As featured in the December 2018 issue of Eyecare Business
An intimate conversation between EB #GameChanger Diana Canto-Sims, O.D., and Essilor’s Millicent Knight, O.D., about being a woman in optometry
To celebrate EB’s exclusive #GameChangers breakout issue, two successful female optometrists sit down for a one-on-one conversation about being a woman in optometry. Millicent Knight, O.D., Essilor’s Senior Vice President of the Customer Development Group, and optometrist/ entrepreneur Diana Canto-Sims, O.D., have a lot in common. Dr. Knight was in private practice in suburban Chicago before moving to the corporate world. Dr. CantoSims has been practicing in an underserved Hispanic area on Chicago’s Southside and recently launched a frame line for a more diverse female patient base. Here, they share their stories in a Q+A session between these two doctors.
Dr. Millicent Knight: Nothing prepares us for opening a practice. How did you get yours started?
Dr. Diana Canto-Sims: “We wanted to buy into a practice in an underserved area with a large Latino population. We couldn’t find one, so we opened cold. What about you?”
Dr. Millicent Knight: “I was in my early-30s and working in a practice that was not meeting my needs. On an uncomfortably bold day, I walked into the nearby office of a 70-year-old optometrist and asked if he had plans to retire. Five weeks later, I owned the practice and he was working for me.”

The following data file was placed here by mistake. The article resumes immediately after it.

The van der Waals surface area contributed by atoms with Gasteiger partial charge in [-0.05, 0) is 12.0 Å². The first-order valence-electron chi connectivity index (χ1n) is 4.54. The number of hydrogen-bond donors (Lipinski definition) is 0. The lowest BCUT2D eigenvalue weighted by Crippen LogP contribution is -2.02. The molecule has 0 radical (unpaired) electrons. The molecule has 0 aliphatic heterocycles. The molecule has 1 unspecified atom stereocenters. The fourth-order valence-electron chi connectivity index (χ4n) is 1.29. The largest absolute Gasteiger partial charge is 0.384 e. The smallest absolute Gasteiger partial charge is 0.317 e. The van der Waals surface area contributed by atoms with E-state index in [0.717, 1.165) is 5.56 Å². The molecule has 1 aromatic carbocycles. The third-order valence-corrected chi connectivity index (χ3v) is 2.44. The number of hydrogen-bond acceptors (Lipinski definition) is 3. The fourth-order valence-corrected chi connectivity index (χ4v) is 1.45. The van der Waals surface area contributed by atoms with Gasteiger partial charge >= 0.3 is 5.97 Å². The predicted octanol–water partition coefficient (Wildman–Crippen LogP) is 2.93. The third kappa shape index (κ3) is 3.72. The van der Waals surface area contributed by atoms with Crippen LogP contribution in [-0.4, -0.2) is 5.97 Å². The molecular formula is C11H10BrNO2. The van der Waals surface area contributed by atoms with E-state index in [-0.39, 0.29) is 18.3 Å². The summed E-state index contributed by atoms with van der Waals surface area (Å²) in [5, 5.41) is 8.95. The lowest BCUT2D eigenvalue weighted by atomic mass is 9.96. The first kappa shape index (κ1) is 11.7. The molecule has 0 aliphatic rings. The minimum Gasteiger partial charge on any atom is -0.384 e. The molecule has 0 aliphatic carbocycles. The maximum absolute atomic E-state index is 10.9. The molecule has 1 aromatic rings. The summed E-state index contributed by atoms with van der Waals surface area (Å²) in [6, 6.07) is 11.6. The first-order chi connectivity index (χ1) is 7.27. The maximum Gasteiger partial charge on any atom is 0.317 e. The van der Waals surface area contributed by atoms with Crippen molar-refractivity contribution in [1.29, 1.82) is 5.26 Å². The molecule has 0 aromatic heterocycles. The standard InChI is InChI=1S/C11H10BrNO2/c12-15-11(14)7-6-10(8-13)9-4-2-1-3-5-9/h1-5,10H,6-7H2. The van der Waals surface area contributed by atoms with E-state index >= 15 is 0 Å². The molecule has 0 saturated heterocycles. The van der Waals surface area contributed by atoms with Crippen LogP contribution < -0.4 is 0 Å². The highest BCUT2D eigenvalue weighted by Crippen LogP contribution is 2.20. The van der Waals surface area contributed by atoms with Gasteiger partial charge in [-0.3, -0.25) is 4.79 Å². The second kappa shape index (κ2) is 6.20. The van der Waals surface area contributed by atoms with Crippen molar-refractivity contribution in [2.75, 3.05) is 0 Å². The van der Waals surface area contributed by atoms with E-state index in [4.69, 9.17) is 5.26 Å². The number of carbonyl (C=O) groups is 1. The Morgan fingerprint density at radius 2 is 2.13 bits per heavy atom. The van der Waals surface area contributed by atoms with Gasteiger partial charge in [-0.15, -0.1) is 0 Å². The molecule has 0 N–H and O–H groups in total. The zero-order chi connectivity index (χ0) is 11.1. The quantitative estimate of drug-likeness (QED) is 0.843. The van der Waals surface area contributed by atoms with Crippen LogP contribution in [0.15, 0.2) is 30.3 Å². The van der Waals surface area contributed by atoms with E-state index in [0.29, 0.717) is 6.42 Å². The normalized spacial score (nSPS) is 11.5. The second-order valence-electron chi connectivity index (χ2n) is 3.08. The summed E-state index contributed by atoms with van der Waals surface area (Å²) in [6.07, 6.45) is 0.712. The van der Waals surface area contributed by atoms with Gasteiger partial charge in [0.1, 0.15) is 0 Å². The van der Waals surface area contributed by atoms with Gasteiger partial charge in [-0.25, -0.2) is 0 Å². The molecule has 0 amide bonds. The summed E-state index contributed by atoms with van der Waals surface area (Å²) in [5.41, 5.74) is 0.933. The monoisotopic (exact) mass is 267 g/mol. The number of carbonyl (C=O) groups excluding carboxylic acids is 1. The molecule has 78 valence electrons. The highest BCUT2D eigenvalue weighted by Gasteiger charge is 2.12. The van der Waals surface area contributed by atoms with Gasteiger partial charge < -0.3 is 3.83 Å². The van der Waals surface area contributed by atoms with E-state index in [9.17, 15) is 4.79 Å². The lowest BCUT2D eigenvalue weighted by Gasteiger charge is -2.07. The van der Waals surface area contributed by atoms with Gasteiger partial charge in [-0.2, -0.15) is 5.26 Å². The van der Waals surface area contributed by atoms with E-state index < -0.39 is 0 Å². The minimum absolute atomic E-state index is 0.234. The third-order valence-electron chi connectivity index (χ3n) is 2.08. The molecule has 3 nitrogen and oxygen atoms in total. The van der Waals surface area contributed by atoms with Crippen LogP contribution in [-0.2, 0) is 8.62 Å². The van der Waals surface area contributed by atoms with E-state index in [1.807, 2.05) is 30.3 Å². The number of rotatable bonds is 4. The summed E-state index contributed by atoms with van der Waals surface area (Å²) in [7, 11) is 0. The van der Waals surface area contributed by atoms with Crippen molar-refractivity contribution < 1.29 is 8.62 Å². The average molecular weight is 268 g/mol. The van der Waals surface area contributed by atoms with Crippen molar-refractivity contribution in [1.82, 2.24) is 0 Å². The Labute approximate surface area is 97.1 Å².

I love [doing community health fairs] because little girls will say, ‘You’re a girl doctor?’ You and I are both role models because of our ethnicity and because we are women.”
—Diana Canto-Sims, O.D
Q & A
Diana Canto-Sims, O.D., moved to Puerto Rico as a child, and graduated from the Inter American University of Puerto Rico School of Optometry in 1998. In 2005, she and husband Todd W. Sims, O.D., opened Buena Vista Optical on Chicago’s Southside. Earlier this year, she launched La Vida Eyewear, designed to meet the fitting and fashion needs o
Millicent Knight, O.D., FAAO, FAARM, graduated from the Illinois College of Optometry in 1987. She was in private practice in suburban Evanston, and served as Vice President of Professional Affairs, North America, at Johnson & Johnson Vision Care prior to joining Essilor this summer as Senior Vice President of the Customer Development Group.
On an uncomfortably bold day, I walked into the nearby office of a 70-year-old optometrist and asked if he had plans to retire. Five weeks later, I owned the practice and he was working for me.”
—Millicent Knight, O.D.
MK: We were both pretty daring. What challenges did you experience breaking into optometry?
DCS: “I remember hearing things like, ‘You’re going into optometry part time because you’re going to be a mother, right?’ I always replied that I didn’t know what that had to do with it, but that a beautiful part of this profession is that it is flexible. Were your experiences similar to mine?”